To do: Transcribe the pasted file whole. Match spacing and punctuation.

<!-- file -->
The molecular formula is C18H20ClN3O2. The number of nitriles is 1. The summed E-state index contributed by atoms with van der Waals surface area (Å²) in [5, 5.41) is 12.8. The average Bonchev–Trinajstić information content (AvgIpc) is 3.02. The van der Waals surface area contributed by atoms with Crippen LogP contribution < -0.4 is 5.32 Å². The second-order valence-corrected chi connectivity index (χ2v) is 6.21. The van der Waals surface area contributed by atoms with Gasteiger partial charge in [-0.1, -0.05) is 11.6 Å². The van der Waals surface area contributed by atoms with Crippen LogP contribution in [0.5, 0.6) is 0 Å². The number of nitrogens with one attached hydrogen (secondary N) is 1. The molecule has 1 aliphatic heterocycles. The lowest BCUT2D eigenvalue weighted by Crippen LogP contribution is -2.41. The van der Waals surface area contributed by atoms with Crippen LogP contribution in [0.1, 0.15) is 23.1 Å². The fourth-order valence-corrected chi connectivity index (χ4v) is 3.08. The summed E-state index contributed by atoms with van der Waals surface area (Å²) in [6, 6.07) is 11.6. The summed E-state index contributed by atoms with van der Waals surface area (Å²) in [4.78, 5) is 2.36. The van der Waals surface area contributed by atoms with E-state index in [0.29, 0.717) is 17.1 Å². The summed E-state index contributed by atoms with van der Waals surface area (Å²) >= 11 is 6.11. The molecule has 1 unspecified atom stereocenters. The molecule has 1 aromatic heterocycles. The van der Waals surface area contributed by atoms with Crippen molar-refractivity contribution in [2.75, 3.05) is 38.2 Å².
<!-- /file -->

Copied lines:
The molecular formula is C18H20ClN3O2. The number of nitriles is 1. The summed E-state index contributed by atoms with van der Waals surface area (Å²) in [5, 5.41) is 12.8. The average Bonchev–Trinajstić information content (AvgIpc) is 3.02. The van der Waals surface area contributed by atoms with Crippen LogP contribution < -0.4 is 5.32 Å². The second-order valence-corrected chi connectivity index (χ2v) is 6.21. The van der Waals surface area contributed by atoms with Gasteiger partial charge in [-0.1, -0.05) is 11.6 Å². The van der Waals surface area contributed by atoms with Crippen LogP contribution in [0.5, 0.6) is 0 Å². The number of nitrogens with one attached hydrogen (secondary N) is 1. The molecule has 1 aliphatic heterocycles. The lowest BCUT2D eigenvalue weighted by Crippen LogP contribution is -2.41. The van der Waals surface area contributed by atoms with Crippen LogP contribution in [0.1, 0.15) is 23.1 Å². The fourth-order valence-corrected chi connectivity index (χ4v) is 3.08. The summed E-state index contributed by atoms with van der Waals surface area (Å²) in [6, 6.07) is 11.6. The summed E-state index contributed by atoms with van der Waals surface area (Å²) in [4.78, 5) is 2.36. The van der Waals surface area contributed by atoms with E-state index in [0.29, 0.717) is 17.1 Å². The summed E-state index contributed by atoms with van der Waals surface area (Å²) >= 11 is 6.11. The molecule has 1 unspecified atom stereocenters. The molecule has 1 aromatic heterocycles. The van der Waals surface area contributed by atoms with Crippen molar-refractivity contribution in [2.75, 3.05) is 38.2 Å².